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Republicans Unveil Alternative Measure to Reorganize RTD

February 16, 1988|KENNETH REICH | Times Staff Writer

As the board of the Southern California Rapid Transit District privately interviewed candidates for a new general manager Monday, a Republican alternative to the transit reorganization bill vetoed last year by Gov. George Deukmejian was unveiled at a Los Angeles news conference.

The Assembly minority leader, Pat Nolan (R-Glendale), the vice chairman of the Assembly's Transportation Committee, William Duplissea (R-San Carlos) and Los Angeles County Supervisor Pete Schabarum were present to give the bill--designed in part to alter the RTD's relationship with its unions and to lower RTD costs--a send-off.

Although the measure is given little chance by most observers to win the approval of the Democrat-controlled Legislature, Schabarum declared it the only bill that Deukmejian would sign, and he, Nolan and Duplissea resisted making any acknowledgment that they were outlining a GOP-Deukmejian bargaining position.

The main provisions of the Republican plan are:

- A new entity, called the Metropolitan Transportation Authority, to combine all policy-making functions of the Los Angeles County Transportation Commission and the RTD.

- An 11-member authority board to be composed of the five county supervisors, the mayor of Los Angeles, a member of the Los Angeles City Council and four members from other area city councils. Such members would probably be more conservative than those called for by the vetoed Democratic proposal, which would have included more representatives from liberal groups.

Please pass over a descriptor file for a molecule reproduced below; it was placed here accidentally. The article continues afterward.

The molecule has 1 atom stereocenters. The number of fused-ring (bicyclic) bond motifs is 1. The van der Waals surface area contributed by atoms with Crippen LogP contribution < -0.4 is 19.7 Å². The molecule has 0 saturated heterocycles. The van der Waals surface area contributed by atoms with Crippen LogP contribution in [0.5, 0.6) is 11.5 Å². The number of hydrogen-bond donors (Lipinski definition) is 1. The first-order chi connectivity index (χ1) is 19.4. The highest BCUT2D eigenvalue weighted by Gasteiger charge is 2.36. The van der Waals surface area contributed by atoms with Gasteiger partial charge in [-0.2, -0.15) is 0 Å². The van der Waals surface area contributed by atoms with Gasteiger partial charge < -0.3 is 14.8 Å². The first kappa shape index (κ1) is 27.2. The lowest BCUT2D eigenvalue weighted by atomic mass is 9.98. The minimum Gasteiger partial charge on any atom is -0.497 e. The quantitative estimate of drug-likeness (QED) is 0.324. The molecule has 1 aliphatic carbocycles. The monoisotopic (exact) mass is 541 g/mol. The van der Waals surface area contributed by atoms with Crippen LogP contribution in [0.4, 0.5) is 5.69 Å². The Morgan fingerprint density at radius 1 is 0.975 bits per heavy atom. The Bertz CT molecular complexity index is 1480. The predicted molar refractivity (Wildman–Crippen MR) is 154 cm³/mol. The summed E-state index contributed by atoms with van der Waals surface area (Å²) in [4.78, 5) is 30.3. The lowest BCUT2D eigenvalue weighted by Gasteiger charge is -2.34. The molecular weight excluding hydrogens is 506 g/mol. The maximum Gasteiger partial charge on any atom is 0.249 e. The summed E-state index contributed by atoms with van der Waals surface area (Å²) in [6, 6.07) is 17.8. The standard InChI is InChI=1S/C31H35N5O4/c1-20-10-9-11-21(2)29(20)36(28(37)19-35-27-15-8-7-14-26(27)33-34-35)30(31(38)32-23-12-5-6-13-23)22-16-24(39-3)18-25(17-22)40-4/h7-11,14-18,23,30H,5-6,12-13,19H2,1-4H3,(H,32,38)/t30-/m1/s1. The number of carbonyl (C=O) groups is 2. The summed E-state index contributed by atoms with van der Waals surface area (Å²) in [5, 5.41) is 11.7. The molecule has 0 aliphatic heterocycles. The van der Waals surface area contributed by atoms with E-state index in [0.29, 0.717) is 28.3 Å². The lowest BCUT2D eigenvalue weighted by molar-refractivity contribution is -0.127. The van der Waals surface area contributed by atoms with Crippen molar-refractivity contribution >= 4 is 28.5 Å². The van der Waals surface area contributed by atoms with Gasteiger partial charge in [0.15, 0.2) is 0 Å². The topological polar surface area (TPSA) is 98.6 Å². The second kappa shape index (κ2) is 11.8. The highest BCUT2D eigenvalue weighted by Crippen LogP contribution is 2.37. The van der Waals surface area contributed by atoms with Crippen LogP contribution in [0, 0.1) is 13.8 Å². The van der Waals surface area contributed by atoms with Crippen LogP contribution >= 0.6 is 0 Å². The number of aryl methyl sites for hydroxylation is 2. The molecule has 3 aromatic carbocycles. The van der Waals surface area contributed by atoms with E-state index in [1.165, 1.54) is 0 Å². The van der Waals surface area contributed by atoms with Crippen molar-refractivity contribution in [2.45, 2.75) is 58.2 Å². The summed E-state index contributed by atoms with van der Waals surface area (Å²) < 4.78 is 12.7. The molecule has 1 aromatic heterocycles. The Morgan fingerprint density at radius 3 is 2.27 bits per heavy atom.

- Establishment by July 1, 1989, of at least two subsidiaries by the MTA, one to assume oversight of transit operations, the other for rail construction. The MTA board would be responsible for policy, and the boards of the subsidiaries responsible for operations.

- The right of the MTA to set up transportation zones by majority vote and competitively contract for services from private companies, thus bypassing present union relationships, and determine the operator of its rail lines.

- That if transit costs go above a certain amount per vehicle mile after accounting for inflation, state subsidies would be cut off and the overrun diverted to streets and highways.

In his press conference statement, as drafted, Schabarum said he thought "the single-interest RTD labor unions may oppose us." As delivered, he changed that phrase to "might not at first feel comfortable."

In any event, Earl Clark, chairman of the United Transportation Union, lost no time in telling callers that he considered it a union-busting bill.

And even before Monday, based on details that had leaked out, Assemblyman Richard Katz (D-Sepulveda) had proclaimed it "a flat-out attack on working people. . . . This is another example of Pat Nolan running (something) up the ideological flagpole, as opposed to finding solutions."

The Republican lawmakers, however, displayed a chart indicating that, after inflation is taken into account, transit costs have increased by 48.3% in Los Angeles in the last 10 years even as they declined by 7.8% in San Diego. They said it is time to cut costs, even if union arrangements are disrupted.

Nolan, Duplissea and Schabarum claimed that RTD Board President Jan Hall "wholeheartedly supports our effort," but three hours later, appearing before reporters at RTD headquarters, Hall stopped well short of that. She pledged that she and the board would "take a good look at this bill."

Under questioning, she welcomed parts of the bill that would mandate change in the RTD's labor relations, but was critical of the suggestion that, if costs mounted, state money would be diverted away from the RTD.

Hall, meanwhile, would not confirm reports that the board was interviewing Alan Kiepper, general manager of the Houston Metropolitan Transit Authority, and James O'Leary, general manager of the Massachusetts Bay Transportation Authority, in a nearby room as one of the final steps in selecting someone to succeed the much-criticized former general manager, John Dyer.

She would not say when the new general manager will be selected. She said the deadline was April 1, but she hoped it would be done sooner.

An RTD public relations aide quickly corrected her, saying the deadline is May 1.

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